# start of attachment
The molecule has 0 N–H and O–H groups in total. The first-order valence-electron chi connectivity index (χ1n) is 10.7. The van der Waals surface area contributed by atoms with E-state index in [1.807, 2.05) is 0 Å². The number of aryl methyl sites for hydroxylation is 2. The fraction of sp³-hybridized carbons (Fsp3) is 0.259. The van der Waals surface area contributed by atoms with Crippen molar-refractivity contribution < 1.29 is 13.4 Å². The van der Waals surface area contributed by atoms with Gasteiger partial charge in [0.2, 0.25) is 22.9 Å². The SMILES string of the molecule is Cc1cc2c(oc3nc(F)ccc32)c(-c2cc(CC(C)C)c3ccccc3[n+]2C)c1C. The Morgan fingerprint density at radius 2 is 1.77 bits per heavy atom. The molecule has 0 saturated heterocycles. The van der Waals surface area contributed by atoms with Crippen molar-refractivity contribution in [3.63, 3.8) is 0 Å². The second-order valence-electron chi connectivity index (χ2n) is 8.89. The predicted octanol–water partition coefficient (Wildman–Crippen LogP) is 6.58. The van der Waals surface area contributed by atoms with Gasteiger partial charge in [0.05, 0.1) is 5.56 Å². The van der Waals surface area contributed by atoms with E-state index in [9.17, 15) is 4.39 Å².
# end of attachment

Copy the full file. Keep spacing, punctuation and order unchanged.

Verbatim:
The molecule has 0 N–H and O–H groups in total. The first-order valence-electron chi connectivity index (χ1n) is 10.7. The van der Waals surface area contributed by atoms with E-state index in [1.807, 2.05) is 0 Å². The number of aryl methyl sites for hydroxylation is 2. The fraction of sp³-hybridized carbons (Fsp3) is 0.259. The van der Waals surface area contributed by atoms with Crippen molar-refractivity contribution < 1.29 is 13.4 Å². The van der Waals surface area contributed by atoms with Gasteiger partial charge in [0.2, 0.25) is 22.9 Å². The SMILES string of the molecule is Cc1cc2c(oc3nc(F)ccc32)c(-c2cc(CC(C)C)c3ccccc3[n+]2C)c1C. The Morgan fingerprint density at radius 2 is 1.77 bits per heavy atom. The molecule has 0 saturated heterocycles. The van der Waals surface area contributed by atoms with Crippen molar-refractivity contribution in [3.63, 3.8) is 0 Å². The second-order valence-electron chi connectivity index (χ2n) is 8.89. The predicted octanol–water partition coefficient (Wildman–Crippen LogP) is 6.58. The van der Waals surface area contributed by atoms with Gasteiger partial charge in [0.05, 0.1) is 5.56 Å². The van der Waals surface area contributed by atoms with E-state index in [9.17, 15) is 4.39 Å².